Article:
Emotion of Mr. Kenwigs on Hearing the Family News from Nicholas (February 1839), Chapter 36
Phiz (Hablot K. Browne)
Dickens's Nicholas Nickleby
Source: J. A. Hammerton, The Dickens Picture-Book, p. 160.
"At Portsmouth, Henrietta Petowker is," observed Mr. Kenwigs.
"Yes," said Nicholas, "Mr. Lillyvick is there."
Mr. Kenwigs turned pale, but recovered, and said, that was an odd coincidence also.
"The message is from him," said Nicholas.
Mr. Kenwigs appeared to revive. He knew that his niece was in a delicate state, and had, no doubt, sent word that they were to forward full particulars. Yes. That was very kind of him; so like him too!
"He desired me to give his kindest love," said Nicholas.
"Very much obliged to him, I'm sure. Your great-uncle Lillyvick, my dears," interposed Mr. Kenwigs, condescendingly explaining it to the children.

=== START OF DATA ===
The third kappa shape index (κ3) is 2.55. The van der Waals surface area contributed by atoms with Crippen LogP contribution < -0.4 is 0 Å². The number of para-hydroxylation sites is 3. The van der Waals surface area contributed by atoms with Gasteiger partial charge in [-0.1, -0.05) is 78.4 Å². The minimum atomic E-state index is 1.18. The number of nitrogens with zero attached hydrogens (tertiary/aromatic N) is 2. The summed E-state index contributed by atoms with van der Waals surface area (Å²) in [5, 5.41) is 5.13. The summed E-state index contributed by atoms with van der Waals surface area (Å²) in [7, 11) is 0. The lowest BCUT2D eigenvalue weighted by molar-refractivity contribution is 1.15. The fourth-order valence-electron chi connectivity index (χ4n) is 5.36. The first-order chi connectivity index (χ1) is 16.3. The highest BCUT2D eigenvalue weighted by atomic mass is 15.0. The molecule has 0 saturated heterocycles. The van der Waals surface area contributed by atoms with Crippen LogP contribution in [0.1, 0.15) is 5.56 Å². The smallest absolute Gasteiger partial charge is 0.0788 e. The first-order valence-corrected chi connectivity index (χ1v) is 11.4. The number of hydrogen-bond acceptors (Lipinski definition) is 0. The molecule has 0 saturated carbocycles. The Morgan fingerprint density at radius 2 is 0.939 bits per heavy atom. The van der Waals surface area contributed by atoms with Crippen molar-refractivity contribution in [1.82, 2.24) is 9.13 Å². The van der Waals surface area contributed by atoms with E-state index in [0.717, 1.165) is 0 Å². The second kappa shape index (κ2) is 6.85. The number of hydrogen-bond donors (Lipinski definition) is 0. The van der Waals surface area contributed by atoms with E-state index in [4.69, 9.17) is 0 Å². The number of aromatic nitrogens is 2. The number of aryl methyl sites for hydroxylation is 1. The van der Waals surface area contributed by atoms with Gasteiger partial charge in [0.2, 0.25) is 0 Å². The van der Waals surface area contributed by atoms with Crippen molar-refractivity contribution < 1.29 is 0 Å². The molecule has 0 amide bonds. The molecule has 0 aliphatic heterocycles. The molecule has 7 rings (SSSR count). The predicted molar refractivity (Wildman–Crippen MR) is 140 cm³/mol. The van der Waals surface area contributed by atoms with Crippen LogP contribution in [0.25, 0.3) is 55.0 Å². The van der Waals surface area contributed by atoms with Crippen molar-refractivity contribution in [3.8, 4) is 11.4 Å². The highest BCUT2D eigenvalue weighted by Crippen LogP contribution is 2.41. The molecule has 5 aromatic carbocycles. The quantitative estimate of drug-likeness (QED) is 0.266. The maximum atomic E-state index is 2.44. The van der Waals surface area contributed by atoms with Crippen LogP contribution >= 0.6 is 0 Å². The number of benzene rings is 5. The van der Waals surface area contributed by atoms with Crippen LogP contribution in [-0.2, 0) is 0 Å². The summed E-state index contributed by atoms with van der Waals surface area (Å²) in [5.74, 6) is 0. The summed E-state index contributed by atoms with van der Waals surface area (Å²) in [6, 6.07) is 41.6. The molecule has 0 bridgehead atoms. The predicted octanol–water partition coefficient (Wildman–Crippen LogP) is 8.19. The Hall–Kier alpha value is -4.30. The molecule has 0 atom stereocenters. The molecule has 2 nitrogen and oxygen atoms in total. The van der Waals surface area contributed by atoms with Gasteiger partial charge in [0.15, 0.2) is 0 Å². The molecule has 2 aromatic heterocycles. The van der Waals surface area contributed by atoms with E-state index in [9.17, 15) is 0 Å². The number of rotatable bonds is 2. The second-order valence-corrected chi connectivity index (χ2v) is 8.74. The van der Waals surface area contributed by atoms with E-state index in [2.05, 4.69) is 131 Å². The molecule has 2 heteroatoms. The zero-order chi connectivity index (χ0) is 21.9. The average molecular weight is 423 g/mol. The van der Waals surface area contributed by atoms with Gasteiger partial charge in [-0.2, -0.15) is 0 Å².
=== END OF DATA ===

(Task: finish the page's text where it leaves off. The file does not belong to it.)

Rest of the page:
"His kindest love" resumed Nicholas; "and to say that he had no time to write, but that he was married to Miss Petowker."
Mr. Kenwigs started from his seat with a petrified stare, caught his second daughter by her flaxen tail, and covered his face with his pocket-handkerchief. [Ch. 36, "Private and Confidential; relating to Family Matters. Showing how Mr. Kenwigs underwent violent Agitation, and how Mrs. Kenwigs was as well as could be expected," Part 11, February 1839]
Victorian domestic farce is certainly the style of both the passage illustrated and the illustration itself, the composition suggesting the cluttered realism of the contemporary theatre. Phiz seems to have both shrunk and sidelined Nicholas in order to shed the spotlight upon the Kenwigses and their nurse, a comic domestic subject allowing the artist to give free vent to his penchant for humourous caricature. In making this selection, however, Phiz has bypassed one of the key meetings in the plot, that of Nicholas Nickleby and the benevolent businessman Charles Cheeryble at the local employment office.
Image scan and text by Philip V. Allingham.
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